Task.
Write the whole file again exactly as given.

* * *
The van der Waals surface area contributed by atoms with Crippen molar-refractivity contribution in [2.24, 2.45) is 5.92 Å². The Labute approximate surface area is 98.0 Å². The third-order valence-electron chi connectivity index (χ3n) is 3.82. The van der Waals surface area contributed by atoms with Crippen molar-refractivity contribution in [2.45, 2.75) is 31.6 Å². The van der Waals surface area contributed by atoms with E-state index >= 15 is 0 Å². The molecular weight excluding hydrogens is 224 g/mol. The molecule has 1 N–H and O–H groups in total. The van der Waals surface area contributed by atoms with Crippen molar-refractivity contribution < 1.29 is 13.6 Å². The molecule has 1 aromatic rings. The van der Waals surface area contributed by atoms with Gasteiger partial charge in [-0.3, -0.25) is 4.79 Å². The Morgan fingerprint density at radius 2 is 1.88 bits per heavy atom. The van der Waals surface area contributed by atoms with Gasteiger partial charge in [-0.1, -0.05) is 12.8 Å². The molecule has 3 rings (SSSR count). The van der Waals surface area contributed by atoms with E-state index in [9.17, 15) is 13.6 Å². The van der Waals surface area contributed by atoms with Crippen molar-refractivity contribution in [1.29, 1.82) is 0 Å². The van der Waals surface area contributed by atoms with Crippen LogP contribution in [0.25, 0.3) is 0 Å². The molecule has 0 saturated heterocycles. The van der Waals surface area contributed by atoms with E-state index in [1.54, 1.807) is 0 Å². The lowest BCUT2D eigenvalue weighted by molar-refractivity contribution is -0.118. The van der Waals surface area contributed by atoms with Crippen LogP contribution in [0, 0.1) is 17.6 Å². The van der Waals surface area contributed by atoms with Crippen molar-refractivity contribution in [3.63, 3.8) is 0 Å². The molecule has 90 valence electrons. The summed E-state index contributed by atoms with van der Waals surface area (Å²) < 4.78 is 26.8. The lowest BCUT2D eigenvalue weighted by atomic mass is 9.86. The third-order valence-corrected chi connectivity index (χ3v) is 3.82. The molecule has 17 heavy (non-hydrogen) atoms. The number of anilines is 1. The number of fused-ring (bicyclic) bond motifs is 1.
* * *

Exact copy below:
The van der Waals surface area contributed by atoms with Crippen molar-refractivity contribution in [2.24, 2.45) is 5.92 Å². The Labute approximate surface area is 98.0 Å². The third-order valence-electron chi connectivity index (χ3n) is 3.82. The van der Waals surface area contributed by atoms with Crippen molar-refractivity contribution in [2.45, 2.75) is 31.6 Å². The van der Waals surface area contributed by atoms with E-state index >= 15 is 0 Å². The molecular weight excluding hydrogens is 224 g/mol. The molecule has 1 N–H and O–H groups in total. The van der Waals surface area contributed by atoms with Crippen molar-refractivity contribution < 1.29 is 13.6 Å². The molecule has 1 aromatic rings. The van der Waals surface area contributed by atoms with Gasteiger partial charge in [-0.3, -0.25) is 4.79 Å². The Morgan fingerprint density at radius 2 is 1.88 bits per heavy atom. The van der Waals surface area contributed by atoms with Gasteiger partial charge in [-0.1, -0.05) is 12.8 Å². The molecule has 3 rings (SSSR count). The van der Waals surface area contributed by atoms with E-state index in [9.17, 15) is 13.6 Å². The van der Waals surface area contributed by atoms with Crippen molar-refractivity contribution in [1.29, 1.82) is 0 Å². The van der Waals surface area contributed by atoms with Crippen LogP contribution in [0.25, 0.3) is 0 Å². The molecule has 0 saturated heterocycles. The van der Waals surface area contributed by atoms with E-state index in [1.54, 1.807) is 0 Å². The lowest BCUT2D eigenvalue weighted by molar-refractivity contribution is -0.118. The van der Waals surface area contributed by atoms with Crippen LogP contribution in [0, 0.1) is 17.6 Å². The van der Waals surface area contributed by atoms with Crippen molar-refractivity contribution in [3.63, 3.8) is 0 Å². The molecule has 90 valence electrons. The summed E-state index contributed by atoms with van der Waals surface area (Å²) < 4.78 is 26.8. The lowest BCUT2D eigenvalue weighted by atomic mass is 9.86. The third-order valence-corrected chi connectivity index (χ3v) is 3.82. The molecule has 17 heavy (non-hydrogen) atoms. The number of anilines is 1. The number of fused-ring (bicyclic) bond motifs is 1.